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06 February 2024

Report on Energy (Renewable Transformation and Jobs) Bill 2023 due soon

Authored by: Leanne O’Neill and Diane Coffin
This article serves as a progress update on the Bill, with a refresher on its purposes and a summary of feedback from the consultation process.

Described as ‘foundational in implementing the Queensland Energy and Jobs Plan’, the Transport and Resources Committee is soon to provide its report on the Energy (Renewable Transformation and Jobs) Bill 2023.

Given this, it is timely to revisit the Bill, which was introduced into the Queensland Parliament on 24 October 2023 after weeks of consultation on an exposure draft issued in June 2023.

Main purposes of the Bill

The main purposes of the Bill are stated as:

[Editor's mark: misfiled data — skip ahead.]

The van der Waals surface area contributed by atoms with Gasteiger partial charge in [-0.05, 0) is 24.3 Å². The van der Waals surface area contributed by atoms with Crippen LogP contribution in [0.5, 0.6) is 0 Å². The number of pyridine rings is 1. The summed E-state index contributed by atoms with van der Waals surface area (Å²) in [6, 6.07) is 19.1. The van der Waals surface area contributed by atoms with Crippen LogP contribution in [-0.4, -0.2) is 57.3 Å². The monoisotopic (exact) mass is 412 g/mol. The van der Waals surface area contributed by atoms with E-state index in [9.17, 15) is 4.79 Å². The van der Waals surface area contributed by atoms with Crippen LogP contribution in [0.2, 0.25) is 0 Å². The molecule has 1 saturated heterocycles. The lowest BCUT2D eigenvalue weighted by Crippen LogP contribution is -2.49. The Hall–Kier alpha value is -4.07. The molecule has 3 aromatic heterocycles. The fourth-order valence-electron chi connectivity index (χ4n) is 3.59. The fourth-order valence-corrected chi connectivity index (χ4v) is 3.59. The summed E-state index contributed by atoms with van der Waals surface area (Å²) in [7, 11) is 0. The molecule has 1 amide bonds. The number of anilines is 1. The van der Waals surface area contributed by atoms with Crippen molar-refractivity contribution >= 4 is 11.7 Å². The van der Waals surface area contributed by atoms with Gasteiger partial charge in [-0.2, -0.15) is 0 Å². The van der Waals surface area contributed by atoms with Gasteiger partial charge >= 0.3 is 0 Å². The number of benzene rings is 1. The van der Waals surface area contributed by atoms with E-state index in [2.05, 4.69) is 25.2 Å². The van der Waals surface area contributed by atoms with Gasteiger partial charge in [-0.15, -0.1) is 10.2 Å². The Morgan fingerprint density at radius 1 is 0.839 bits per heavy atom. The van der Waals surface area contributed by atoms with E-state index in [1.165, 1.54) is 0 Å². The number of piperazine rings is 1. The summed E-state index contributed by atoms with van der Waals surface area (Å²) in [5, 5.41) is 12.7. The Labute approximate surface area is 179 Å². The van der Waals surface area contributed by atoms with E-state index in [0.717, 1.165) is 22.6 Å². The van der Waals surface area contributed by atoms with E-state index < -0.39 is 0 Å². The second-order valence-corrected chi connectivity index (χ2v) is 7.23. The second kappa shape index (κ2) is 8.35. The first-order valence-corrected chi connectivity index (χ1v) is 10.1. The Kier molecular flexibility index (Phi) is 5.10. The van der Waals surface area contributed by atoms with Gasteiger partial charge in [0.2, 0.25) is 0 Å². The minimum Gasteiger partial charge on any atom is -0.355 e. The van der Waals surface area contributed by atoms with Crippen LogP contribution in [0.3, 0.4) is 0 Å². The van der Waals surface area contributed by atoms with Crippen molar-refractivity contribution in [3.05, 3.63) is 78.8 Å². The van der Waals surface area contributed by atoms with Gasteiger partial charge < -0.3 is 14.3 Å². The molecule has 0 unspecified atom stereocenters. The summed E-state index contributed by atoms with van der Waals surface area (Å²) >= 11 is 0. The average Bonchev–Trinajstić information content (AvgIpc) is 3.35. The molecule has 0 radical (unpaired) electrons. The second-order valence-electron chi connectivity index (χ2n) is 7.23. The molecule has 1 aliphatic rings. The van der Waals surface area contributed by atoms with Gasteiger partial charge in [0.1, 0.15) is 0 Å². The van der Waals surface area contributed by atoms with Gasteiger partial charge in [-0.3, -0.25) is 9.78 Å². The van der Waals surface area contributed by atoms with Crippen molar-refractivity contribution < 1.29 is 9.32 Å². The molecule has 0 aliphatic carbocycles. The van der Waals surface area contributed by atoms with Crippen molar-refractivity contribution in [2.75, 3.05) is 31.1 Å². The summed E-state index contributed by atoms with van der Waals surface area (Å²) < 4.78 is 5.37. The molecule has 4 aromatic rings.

• increasing the amount of electricity generated in Queensland from renewable energy sources
  • facilitating and supporting the efficient and coordinated augmentation of the national transmission grid in Queensland to accommodate the increased generation of electricity from renewable energy sources in a safe, secure, reliable and cost-effective way
  • providing for support and advocacy for workers in the energy industry and communities affected by the increased generation of electricity from renewable energy sources.

How the purposes are to be achieved

The Bill states these purposes will primarily be achieved by:

  • setting renewable energy targets for electricity generation in Queensland as:
    • 50% by 2030
    • 70% by 2032
    • 80% by 2035
  • the Minister preparing a public ownership strategy setting out the following targets:
    • 100% ownership of transmission and distribution assets
    • 100% ownership of deep storage assets (defined as pumped hydro storage with a generation capacity of at least 1500MW)
    • a target equal to or more than 54% ownership of generation assets
  • providing for the identification and construction of priority transmission investments by introducing a statutory mandate for the Minister to develop an infrastructure blueprint to identify and plan significant electricity and infrastructure projects
  • providing for: